Sita- Warrior Of Mithila | Amish | Book Review

The Ram Chandra Series by Amish was started off with Scion Of Ikshvaku  which is about Ram’s journey from his childhood to the kidnapping of his wife, Sita. The book is followed by Sita- Warrior Of Mithila, which projects Sita as a very fierce character who is a great warrior and a great leader.And in this blog I am going to review Sita- Warrior Of Mithila.

Let’s start by the story of the book:

While coming back to Mithila from a trip, king Janak and queen Sunaina find a child, in the woods, in a furrow protected by a vulture. They both decide to adopt the child and gave her the name, Sita. She is later sent to Rishi Shvetaketu’s ashram to learn martial arts and gain knowledge of different subjects. There she befriends Radhika and her cousin Hanuman, a Naga and a Vayuputra.

Maharishi Vishwamitra, head of the Malayaputra tribe who has the duty of serving the next Vishnu, visits Shvetaketu’s ashram when Sita was 14 years old. Sita’s knowledge and skills impresses Vishwamitra and he elects her as the seventh Vishnu but asks her to keep it a secret until she is completely ready to take over the duties of the Vishnu. She also gains trust of Jatayu, a Naga member of the Malayaputra tribe.

After Sita’s return to Mithila, she is bereaved by her mother Sunaina’s death. She has to take care of her sister, Urmila, who is not as strong as she is. King Janak is already engrossed in a lot of spiritual activities, and hence, Sita has to take the place of the Prime Minister which was earlier occupied by her mother. She is able to gain people’s trust and is able to execute reforms with the help of her close friend and chief of the police force, Samichi.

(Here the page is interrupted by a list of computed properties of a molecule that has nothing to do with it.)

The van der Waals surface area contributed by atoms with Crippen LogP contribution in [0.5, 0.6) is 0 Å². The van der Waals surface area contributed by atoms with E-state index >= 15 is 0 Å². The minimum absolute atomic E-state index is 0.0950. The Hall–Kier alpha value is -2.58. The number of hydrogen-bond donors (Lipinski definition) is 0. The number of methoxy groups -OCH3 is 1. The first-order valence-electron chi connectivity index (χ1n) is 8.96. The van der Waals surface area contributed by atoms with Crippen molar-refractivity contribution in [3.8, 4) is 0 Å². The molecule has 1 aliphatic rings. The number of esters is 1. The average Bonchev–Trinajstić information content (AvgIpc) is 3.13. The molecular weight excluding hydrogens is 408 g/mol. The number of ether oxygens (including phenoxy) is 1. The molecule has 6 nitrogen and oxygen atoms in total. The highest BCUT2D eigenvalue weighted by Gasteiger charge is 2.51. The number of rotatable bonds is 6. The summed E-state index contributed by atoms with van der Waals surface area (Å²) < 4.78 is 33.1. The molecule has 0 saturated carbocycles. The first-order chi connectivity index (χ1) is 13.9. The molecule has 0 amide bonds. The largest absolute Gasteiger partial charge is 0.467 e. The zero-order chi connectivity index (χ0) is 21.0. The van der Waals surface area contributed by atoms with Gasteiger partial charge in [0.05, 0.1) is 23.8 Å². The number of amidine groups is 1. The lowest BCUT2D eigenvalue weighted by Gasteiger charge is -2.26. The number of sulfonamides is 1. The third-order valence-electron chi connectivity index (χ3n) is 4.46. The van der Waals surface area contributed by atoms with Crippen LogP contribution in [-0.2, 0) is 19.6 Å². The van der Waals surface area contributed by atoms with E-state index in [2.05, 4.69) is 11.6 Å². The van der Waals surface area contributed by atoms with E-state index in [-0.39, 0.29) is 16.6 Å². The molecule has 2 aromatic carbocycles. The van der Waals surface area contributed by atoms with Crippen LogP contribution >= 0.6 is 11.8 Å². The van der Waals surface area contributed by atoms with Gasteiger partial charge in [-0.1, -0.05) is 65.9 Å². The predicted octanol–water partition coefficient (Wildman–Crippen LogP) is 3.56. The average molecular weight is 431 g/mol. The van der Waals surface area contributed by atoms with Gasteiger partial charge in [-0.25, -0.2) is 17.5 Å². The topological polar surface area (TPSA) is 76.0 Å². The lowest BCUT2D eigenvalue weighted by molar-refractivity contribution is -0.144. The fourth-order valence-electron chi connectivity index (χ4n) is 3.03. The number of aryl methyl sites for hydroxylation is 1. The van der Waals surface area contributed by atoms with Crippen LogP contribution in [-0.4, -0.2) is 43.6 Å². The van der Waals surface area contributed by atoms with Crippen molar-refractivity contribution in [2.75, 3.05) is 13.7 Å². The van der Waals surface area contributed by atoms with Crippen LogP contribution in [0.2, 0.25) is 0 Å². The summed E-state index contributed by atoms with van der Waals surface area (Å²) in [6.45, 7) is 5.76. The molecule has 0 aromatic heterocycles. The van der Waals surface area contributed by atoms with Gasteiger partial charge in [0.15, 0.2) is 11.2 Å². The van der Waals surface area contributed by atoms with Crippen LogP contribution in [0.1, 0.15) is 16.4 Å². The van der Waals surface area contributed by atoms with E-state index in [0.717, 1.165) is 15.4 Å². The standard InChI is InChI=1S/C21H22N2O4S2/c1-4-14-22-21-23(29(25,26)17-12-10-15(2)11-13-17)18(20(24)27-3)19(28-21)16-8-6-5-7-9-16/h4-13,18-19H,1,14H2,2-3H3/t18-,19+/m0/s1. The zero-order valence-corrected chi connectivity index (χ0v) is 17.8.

After stabilising Mithila’s financial conditions Sita went to Agastyakootam, the capital city of the Malayaputra to continue her training for becoming the next Vishnu. However, she starts suspecting Vishwamitra’s reasoning for choosing her over Ram, prince of Ayodhya and son of king Dashrath the supreme leader of India. Through Radhika she gets to know that Ram is also being considered as the next Vishnu by his mentor, Rishi Vashishtha, an old friend of Vishwamitra.

Sita plans to marry him through a swayamvar, but is enraged to learn that the demon king of Lanka, Raavan and his brother, Kumbhakarna are also there. She manipulates the situation with Vishwamitra so that Ram’s name is announced as the first suitor. Ram wins the swayamvar and marries Sita, while his brother Lakshman marries Sita’s sister, Urmila. Next day Raavan attacks Mithila with his troop of 10,000 men, and Ram is forced to use the biological weapon Asurastra, by Maharishi Vishwamitra, even though it’s usage is forbidden by Lord Rudra. Hence they are able to defeat the Lankan army but Raavan along with his brother Kumbhakarna is able to escape in his legendary helicopter, Pushpak Viman

After Ram returns to Ayodhya he decides to take a 14 year exile as a punishment for breaking Lord Rudra’s law, Lakshman and Sita also join him on the exile. She asks Jatayu and his men to join them, to protect them from their enemies.